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Saturday, 17 March, 2001, 08:22 GMT
Tiger's runaway success
Chang Chen and Zhang Ziyi
Capturing the imagination: Chang Chen and Zhang Ziyi
By New York entertainment correspondent Tom Brook

Crouching Tiger, Hidden Dragon has made movie history with US box office receipts over the $100m mark.

This martial arts fantasy from director Ang Lee, which has 10 Oscar nominations, has become an unexpected blockbuster that has broken all records for a foreign language film.

The picture, now playing on more than 1,700 screens, has proved to be a big hit with mainstream audiences, particularly among women and young people.

Foreign language pictures are rarely distributed outside the major American cities, but Crouching Tiger, Hidden Dragon is now being shown at multiplexes in the US heartland.

Michelle Yeoh
The martial arts element is attracting a younger audience
Doug Freed, from Landmark Theatres, the biggest exhibitor of foreign language pictures in the US, is also surprised at the breadth of the film's appeal.

"It's crossing over. I think a younger audience is going to see the martial arts, and an older audience is going to see the romance," he said.

"It's not just playing to a traditional specialized film crowd, which is an older, urban audience - it's playing to an inner city crowd. It's playing to the suburbs as well."

Part of the reason for the film's success is that it operates on many different levels. It is a love story, a martial arts fantasy with a feminist twist and an historical epic set against a backdrop of spectacular locations in China.

The film also combines old-fashioned storytelling with sophisticated technology that enables the characters to perform gravity-defying stunts.

As Ang Lee sees it, the film is a romantic fantasy that has done well because it is not that far from Hollywood filmmaking, the old school of filmmaking.

"People go to a fantasy and enjoy an emotional tour. That's a wake-up call for many, many good things, I hope."

Michelle Yeoh
Michelle Yeoh: Director Ang Lee inspired by feminism in Chinese opera
But by today's formulaic standards Crouching Tiger, Hidden Dragon has a very non-Hollywood storyline with its tale of thwarted love, a heroine who commits suicide and a leading man who dies.

Many moviegoers report they find the unexpected twists in the story inspiring, a refreshing alternative to more predictable mainstream blockbusters.

Another factor in the film's success is that many young Americans have a growing desire to see stylized martial arts sequences on the big screen.

Young moviegoers were certainly drawn to Crouching Tiger, Hidden Dragon because they knew it made use of the talents of choreographer Woo-ping Yuen, who had also worked on the Hollywood blockbuster The Matrix.

But Michael Barker, co-president of Sony Pictures Classics, the film's distributors in America, thinks there are deeper reasons why Crouching Tiger, Hidden Dragon has stirred such interest.

Barker, who has conducted a very effective marketing strategy for the film, said: "Ang was inspired by the feminism that exists in Chinese opera, by the qualities that males love in the male fantasy of Eastern martial arts movies and by the psychoanalytical process that came from the West.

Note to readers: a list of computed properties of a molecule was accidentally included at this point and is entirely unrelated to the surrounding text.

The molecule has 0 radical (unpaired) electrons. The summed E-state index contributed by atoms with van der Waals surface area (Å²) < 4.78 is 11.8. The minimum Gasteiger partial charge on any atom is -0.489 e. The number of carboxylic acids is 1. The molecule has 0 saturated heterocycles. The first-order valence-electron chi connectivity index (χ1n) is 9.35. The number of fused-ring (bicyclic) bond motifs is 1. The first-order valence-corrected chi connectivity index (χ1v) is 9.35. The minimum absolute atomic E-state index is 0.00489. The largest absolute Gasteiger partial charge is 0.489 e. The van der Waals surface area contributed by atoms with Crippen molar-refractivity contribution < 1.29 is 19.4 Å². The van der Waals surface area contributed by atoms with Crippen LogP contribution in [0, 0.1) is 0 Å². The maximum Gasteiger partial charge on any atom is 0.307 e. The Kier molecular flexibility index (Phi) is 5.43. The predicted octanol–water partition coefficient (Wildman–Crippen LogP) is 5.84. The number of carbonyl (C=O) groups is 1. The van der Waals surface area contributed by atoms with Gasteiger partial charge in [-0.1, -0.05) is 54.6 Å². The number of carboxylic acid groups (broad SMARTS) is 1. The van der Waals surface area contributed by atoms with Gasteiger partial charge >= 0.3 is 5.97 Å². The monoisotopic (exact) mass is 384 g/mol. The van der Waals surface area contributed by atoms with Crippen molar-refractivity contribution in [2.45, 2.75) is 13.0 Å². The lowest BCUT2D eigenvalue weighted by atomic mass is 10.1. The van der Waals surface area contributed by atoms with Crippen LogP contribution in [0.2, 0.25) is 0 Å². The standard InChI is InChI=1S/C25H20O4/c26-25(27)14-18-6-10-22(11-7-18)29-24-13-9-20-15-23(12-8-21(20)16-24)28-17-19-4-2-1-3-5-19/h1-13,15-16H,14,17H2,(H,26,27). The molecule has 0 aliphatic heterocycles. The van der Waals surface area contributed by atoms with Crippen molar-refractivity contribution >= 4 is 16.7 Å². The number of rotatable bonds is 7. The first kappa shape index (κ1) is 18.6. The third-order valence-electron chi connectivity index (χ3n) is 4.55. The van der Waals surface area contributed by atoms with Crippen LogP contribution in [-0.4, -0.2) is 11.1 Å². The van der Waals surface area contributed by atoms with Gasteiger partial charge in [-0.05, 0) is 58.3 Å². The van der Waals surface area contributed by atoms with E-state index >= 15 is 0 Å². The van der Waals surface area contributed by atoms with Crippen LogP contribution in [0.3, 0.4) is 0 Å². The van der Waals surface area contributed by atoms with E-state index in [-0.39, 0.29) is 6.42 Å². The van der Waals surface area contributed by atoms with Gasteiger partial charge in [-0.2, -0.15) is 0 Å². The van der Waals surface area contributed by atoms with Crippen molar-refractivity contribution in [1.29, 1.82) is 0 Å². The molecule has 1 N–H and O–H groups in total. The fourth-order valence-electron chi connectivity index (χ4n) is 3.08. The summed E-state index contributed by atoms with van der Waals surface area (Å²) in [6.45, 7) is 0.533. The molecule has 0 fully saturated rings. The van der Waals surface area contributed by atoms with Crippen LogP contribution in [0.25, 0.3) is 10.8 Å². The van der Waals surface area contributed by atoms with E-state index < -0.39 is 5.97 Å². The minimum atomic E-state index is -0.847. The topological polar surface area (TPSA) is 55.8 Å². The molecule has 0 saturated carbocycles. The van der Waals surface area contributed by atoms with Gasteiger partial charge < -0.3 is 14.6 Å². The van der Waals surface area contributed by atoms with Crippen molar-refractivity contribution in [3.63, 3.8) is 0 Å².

Ang Lee
Ang Lee: Film has "broadened sense of what is mainstream"
"I think this movie is a combination of all of those things. That gives it such depth and that's why the audience take to it so much, because there's so much in it."

Although Crouching Tiger, Hidden Dragon has broken US box office records for a foreign language film there is a debate as to whether or not it is going to make it easier to market non-English speaking pictures in the future.

US audiences are notoriously resistant to subtitles.

But Doug Freed at Landmark Theatres said: "One of the challenges we have with subtitled movies is that the people who go to subtitled movies in this country tend to be an older audience.

"We have to introduce a new audience, a younger audience, to the task of seeing films with subtitles. We think this movie is going to go a long way towards people giving subtitles a chance."


But many film industry experts inject a note of caution. They see Crouching Tiger as a one-off phenomenon, a movie fantasy that can be digested without paying too close attention to the subtitles.

As a result they think it's unlikely this picture will create a huge surge of interest from US moviegoers in other Asian or European subtitled films.

However, many do regard Crouching Tiger as a watershed event that may have a far-reaching impact on audiences, in that this unexpected international blockbuster has redefined the definition of popular film.

As Ang Lee puts it, this picture "has broadened people's sense of mainstream filmmaking".

"Other cultures can do it as well. We can enjoy it and embrace it - share each other's storytelling experiences. I think it's a wonderful thing."

By all accounts, Crouching Tiger's success story is still in the making. It stands poised to do well at next week's Oscars ceremony where it has a very good chance of picking up several trophies.

If it does win big it may give the top players in the industry a major jolt and make them realize that there is a mass audience that will accept intelligent film fantasies that break many of the Hollywood rules.



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